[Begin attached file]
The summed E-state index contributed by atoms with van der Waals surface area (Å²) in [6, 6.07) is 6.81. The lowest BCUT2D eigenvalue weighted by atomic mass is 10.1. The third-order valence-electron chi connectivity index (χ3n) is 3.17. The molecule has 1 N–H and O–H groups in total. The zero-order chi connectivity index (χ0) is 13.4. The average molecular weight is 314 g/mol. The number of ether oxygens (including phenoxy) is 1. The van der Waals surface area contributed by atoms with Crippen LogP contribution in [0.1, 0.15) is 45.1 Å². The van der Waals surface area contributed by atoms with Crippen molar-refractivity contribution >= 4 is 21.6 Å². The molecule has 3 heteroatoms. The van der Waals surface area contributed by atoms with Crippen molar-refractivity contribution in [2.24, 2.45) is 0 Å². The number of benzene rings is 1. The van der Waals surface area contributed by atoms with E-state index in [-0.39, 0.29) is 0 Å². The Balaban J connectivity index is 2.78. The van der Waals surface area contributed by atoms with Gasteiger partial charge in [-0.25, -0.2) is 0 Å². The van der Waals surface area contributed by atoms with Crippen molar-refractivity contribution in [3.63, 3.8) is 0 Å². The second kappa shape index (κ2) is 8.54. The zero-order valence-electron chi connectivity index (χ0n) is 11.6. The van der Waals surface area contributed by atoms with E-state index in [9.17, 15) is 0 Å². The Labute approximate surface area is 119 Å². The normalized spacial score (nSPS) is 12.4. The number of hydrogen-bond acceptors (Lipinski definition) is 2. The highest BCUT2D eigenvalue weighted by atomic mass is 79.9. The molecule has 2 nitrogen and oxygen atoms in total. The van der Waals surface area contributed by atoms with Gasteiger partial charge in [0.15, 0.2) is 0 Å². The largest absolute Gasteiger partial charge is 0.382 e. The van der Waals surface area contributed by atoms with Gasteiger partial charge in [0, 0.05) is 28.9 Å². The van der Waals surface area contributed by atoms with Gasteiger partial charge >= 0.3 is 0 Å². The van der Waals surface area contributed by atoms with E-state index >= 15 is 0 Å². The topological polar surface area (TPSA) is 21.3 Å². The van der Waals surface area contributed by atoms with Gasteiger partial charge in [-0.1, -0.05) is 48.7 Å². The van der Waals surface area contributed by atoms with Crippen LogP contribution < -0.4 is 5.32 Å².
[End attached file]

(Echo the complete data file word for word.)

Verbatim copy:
The summed E-state index contributed by atoms with van der Waals surface area (Å²) in [6, 6.07) is 6.81. The lowest BCUT2D eigenvalue weighted by atomic mass is 10.1. The third-order valence-electron chi connectivity index (χ3n) is 3.17. The molecule has 1 N–H and O–H groups in total. The zero-order chi connectivity index (χ0) is 13.4. The average molecular weight is 314 g/mol. The number of ether oxygens (including phenoxy) is 1. The van der Waals surface area contributed by atoms with Crippen LogP contribution in [0.1, 0.15) is 45.1 Å². The van der Waals surface area contributed by atoms with Crippen molar-refractivity contribution >= 4 is 21.6 Å². The molecule has 3 heteroatoms. The van der Waals surface area contributed by atoms with Crippen molar-refractivity contribution in [2.24, 2.45) is 0 Å². The number of benzene rings is 1. The van der Waals surface area contributed by atoms with E-state index in [-0.39, 0.29) is 0 Å². The Balaban J connectivity index is 2.78. The van der Waals surface area contributed by atoms with Gasteiger partial charge in [-0.25, -0.2) is 0 Å². The van der Waals surface area contributed by atoms with Crippen molar-refractivity contribution in [3.63, 3.8) is 0 Å². The second kappa shape index (κ2) is 8.54. The zero-order valence-electron chi connectivity index (χ0n) is 11.6. The van der Waals surface area contributed by atoms with E-state index in [9.17, 15) is 0 Å². The Labute approximate surface area is 119 Å². The normalized spacial score (nSPS) is 12.4. The number of hydrogen-bond acceptors (Lipinski definition) is 2. The highest BCUT2D eigenvalue weighted by atomic mass is 79.9. The molecule has 2 nitrogen and oxygen atoms in total. The van der Waals surface area contributed by atoms with Gasteiger partial charge in [0.15, 0.2) is 0 Å². The largest absolute Gasteiger partial charge is 0.382 e. The van der Waals surface area contributed by atoms with Gasteiger partial charge in [0, 0.05) is 28.9 Å². The van der Waals surface area contributed by atoms with Gasteiger partial charge >= 0.3 is 0 Å². The van der Waals surface area contributed by atoms with E-state index >= 15 is 0 Å². The topological polar surface area (TPSA) is 21.3 Å². The van der Waals surface area contributed by atoms with Gasteiger partial charge in [-0.1, -0.05) is 48.7 Å². The van der Waals surface area contributed by atoms with Crippen LogP contribution < -0.4 is 5.32 Å².